The Taliban’s re-accession to power in Afghanistan is approaching an anniversary. Representatives of the extreme ethnic movement entered Kabul unopposed on August 15, 2021. The previous day, the Taliban methodically took control of important logistical and infrastructure hubs, towns, and provinces. It’s time to reach some initial judgments. Let’s examine the Afghan instance within the larger framework of world events occurring via the lens of political theories and schools of international relations (IR). What direction is Afghanistan heading towards under the Taliban? What changes have been made to the international and regional relations system? What about terrorism as a player in international politics?
A report on the state of terrorism in the globe was issued on the eve of the UN Security Council and contains material that has been meticulously vetted regarding the activities of Al Qaeda and the militant Islamic State (IS). The following document is the 30th report of the Analytical Support and Sanctions Monitoring Team, which was established in accordance with UNSC Resolutions 1526 and 2253. The report’s findings are depressing, but they also support the theories of experts who foresaw an increase in global terrorism following the Taliban’s takeover of power. The statement in the paper reads as follows: “Al Qaeda and IS’s danger remains strong in conflict-hit regions and the bordering nations, however both of these terrorist organisations might seek to strike in non-conflict areas.”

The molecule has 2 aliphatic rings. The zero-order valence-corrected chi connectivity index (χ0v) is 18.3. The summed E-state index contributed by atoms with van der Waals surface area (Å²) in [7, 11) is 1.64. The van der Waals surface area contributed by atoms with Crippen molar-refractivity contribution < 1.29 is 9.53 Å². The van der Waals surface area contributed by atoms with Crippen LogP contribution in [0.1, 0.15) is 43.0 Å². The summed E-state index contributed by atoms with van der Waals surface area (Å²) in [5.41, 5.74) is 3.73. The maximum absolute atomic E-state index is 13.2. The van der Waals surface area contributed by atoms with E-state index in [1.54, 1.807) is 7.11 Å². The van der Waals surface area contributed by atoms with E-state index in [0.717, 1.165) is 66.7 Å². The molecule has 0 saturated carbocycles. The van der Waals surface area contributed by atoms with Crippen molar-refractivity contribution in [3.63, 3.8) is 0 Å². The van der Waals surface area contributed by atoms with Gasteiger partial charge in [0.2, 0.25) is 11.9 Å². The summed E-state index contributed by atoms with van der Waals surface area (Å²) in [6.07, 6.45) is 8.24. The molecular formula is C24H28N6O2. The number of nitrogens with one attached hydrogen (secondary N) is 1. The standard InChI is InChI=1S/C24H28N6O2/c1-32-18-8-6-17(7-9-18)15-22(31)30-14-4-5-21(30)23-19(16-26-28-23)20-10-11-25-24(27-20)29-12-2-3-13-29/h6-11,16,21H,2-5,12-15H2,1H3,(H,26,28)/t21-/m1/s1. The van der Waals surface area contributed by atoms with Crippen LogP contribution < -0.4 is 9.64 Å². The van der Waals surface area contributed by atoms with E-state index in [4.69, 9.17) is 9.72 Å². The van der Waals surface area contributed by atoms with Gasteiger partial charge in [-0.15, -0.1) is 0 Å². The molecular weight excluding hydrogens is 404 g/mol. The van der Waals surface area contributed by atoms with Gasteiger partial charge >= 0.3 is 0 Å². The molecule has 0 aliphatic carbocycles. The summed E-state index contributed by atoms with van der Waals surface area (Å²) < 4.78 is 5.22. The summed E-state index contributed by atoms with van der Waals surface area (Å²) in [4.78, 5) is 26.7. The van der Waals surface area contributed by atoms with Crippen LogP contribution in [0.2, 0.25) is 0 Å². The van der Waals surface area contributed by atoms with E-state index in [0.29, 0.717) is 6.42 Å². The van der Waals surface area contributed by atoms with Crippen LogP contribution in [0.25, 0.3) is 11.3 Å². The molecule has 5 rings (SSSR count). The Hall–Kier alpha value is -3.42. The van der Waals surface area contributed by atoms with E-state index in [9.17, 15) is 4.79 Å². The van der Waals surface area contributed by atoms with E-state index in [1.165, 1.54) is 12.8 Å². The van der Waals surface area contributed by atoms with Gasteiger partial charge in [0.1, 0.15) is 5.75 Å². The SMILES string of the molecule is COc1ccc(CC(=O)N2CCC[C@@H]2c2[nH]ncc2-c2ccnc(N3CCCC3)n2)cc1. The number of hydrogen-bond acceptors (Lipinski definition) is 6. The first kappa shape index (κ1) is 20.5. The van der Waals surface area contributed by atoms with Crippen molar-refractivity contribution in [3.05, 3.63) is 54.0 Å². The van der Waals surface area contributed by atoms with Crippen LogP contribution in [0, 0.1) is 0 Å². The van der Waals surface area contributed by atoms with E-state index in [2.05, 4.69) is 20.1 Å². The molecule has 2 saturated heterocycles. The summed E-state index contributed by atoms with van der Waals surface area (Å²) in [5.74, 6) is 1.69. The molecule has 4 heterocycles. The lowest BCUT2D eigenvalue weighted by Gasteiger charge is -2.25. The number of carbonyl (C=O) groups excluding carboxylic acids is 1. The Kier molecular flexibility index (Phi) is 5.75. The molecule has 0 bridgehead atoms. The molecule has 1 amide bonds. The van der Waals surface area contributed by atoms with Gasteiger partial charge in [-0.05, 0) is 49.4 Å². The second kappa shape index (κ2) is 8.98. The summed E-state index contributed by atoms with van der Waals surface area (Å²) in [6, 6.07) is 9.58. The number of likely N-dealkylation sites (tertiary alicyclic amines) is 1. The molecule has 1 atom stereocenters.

Conflicts, instability, and contradictions abound in the contemporary world. In the Eastern and Asian areas, where there is a systemic tension of competing potentials, this is particularly true. As a result, the situation is considerably more stable and the conflicts are primarily of an internal political nature in the western portions of the world. Given the functioning institutions, these contradictions can be resolved through democratic plebiscite technologies, or by a change in power, elections, and representative democracy, in which, as political scientist Adam Przeworski wrote, each stratum of society receives its representation (agents in power). In other East and Asian nations, a comparable structure has not emerged. The political system and culture, with a few notable exceptions (Japan, South Korea, etc.), assume a zero-sum game in which the victors of internal political disputes receive everything and the losers are subjected to persecution. Foreign policy frequently functions as a continuation of domestic policy in such a coordinated structure. The governing circles are attempting to increase their influence in international politics and on the external circuit. This explains why tensions occasionally get worse right before elections campaigns.